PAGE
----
The conclusions point to the need to de-theologise time. The author challenges Einstein’s understanding of relativity theory and suggests that a ’tilt in the arrow of time’, or a small tendency towards cyclicity, will help repair the prevalent confusion about time. A ’tilt’ also enables a physics that permits both memory and creativity, so that purpose and spontaneous growth of order are returned to human life. The book ends with a vision of Man as Creator, surprising God.
Extensive research in physics, the history of science, comparative religions, and sociology lend weight to the important and challenging conclusions reached by the author. Written as a rejoinder to Stephen Hawking’s A Brief History of Time, this book goes much further and, unlike any previous book, it gives a critical exposition of various world religions-Buddhism, Christianity, Hinduism, Islam, and Jainism-while exploring their intricate links, through time beliefs, to current physics on the one hand, and to global political and economic trends, on the other. This book will appeal to scholars and laypersons equally. It will fascinate anyone who reads it and will teach its readers to question the unquestionable.
by Marcel Danesi
The image of restless, apathetic, mopish, awkward teenagers who listen to loud, screeching music when they are not on the phone, and who insist on dressing, wearing their hair, and behaving exactly like the friends they cannot seem to live without, has become a fixture of the modern social landscape.
The emergence of certain behaviours (facial expressions, linguistic styles, dress codes, musical preferences, etc.) on the developmental timetable of children is a sign that they have entered a transitional period. The dramatic changes in physical appearance that occur during adolescence, and the emotional changes that accompany them, are traumatic. Teenagers naturally become inordinately concerned about their appearance and behaviour, and they believe that everyone is constantly observing them. This is why they talk all the time about how others act, behave, and appear. Language, dress, musical tastes, and other symbolic systems become the concrete means for identifying with peers. Teenagerhood is a socially constructed time-frame that channels the physiological and emotional changes that occur at puberty into patterns of symbolic behavior. These patterns are then reinforced by the media.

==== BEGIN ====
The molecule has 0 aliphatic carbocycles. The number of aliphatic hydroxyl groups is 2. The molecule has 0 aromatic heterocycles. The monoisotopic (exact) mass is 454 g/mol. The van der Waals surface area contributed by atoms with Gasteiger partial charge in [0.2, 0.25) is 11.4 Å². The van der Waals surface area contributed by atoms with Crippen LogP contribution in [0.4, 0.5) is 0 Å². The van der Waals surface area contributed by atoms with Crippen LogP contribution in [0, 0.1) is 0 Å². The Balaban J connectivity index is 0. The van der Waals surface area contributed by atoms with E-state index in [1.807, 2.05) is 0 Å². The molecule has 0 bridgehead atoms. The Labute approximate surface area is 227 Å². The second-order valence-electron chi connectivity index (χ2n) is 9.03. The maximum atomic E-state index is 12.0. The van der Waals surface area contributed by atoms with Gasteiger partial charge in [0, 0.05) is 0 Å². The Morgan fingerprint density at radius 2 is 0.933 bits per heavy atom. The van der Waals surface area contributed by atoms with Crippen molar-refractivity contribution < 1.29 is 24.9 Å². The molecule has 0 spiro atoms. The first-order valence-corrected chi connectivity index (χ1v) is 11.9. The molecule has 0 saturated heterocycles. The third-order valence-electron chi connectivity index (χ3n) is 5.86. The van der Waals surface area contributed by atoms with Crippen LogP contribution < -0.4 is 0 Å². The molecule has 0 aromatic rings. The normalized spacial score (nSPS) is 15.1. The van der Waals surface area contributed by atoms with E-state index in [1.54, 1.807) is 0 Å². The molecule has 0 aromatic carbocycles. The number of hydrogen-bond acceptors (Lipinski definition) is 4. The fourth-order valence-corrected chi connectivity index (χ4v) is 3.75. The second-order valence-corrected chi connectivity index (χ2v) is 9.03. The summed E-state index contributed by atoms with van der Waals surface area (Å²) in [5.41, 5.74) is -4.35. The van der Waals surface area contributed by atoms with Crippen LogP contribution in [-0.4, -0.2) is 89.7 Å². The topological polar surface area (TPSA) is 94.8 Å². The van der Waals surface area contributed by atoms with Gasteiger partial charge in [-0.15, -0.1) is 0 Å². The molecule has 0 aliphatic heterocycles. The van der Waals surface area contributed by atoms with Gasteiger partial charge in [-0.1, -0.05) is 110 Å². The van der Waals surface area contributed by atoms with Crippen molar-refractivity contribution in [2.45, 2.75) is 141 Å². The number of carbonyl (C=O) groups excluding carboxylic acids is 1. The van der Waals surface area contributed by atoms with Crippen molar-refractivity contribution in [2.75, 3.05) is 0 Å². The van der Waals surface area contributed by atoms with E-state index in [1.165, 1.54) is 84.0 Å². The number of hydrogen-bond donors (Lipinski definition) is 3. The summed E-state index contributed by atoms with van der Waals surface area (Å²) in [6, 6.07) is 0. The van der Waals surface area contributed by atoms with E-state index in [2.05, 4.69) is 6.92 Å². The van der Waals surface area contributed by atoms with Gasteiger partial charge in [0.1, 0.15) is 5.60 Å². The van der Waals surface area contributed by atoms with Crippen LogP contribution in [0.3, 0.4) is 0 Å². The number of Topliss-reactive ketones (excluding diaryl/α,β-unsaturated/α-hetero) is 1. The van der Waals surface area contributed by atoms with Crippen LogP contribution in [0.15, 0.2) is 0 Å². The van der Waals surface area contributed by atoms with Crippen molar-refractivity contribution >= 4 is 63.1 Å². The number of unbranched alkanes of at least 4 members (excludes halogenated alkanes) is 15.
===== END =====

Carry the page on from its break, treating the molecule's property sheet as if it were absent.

This book represents both a synthesis of Marcel Danesi’s research on the semiotics of modern adolescence, and his own interpretation of the significance and implications of our teenage culture. It constitutes a semiotic portrait of the teenager and of the factors that have led to the construction of the teenage persona and culture.
Danesi makes a distinction between adolescence as psychobiological period of human growth and development and teenagerhood as a socially induced mindset that accompanies it. He focuses on the central behavioral trait of teenagerhood — coolness; he defines it and discusses its emergence at or around puberty, and draws up an ‘anatomy’ of the behaviors associated with it. He discusses the language of teenagers, which he calls ‘pubilect,’ and concludes with observations on the etiology, evolution, and future course of teenagerhood. Cool is intended not only for semioticians, as a documentation of a specific form of social semiosis, but also for parents and educators, and for teenagers themselves.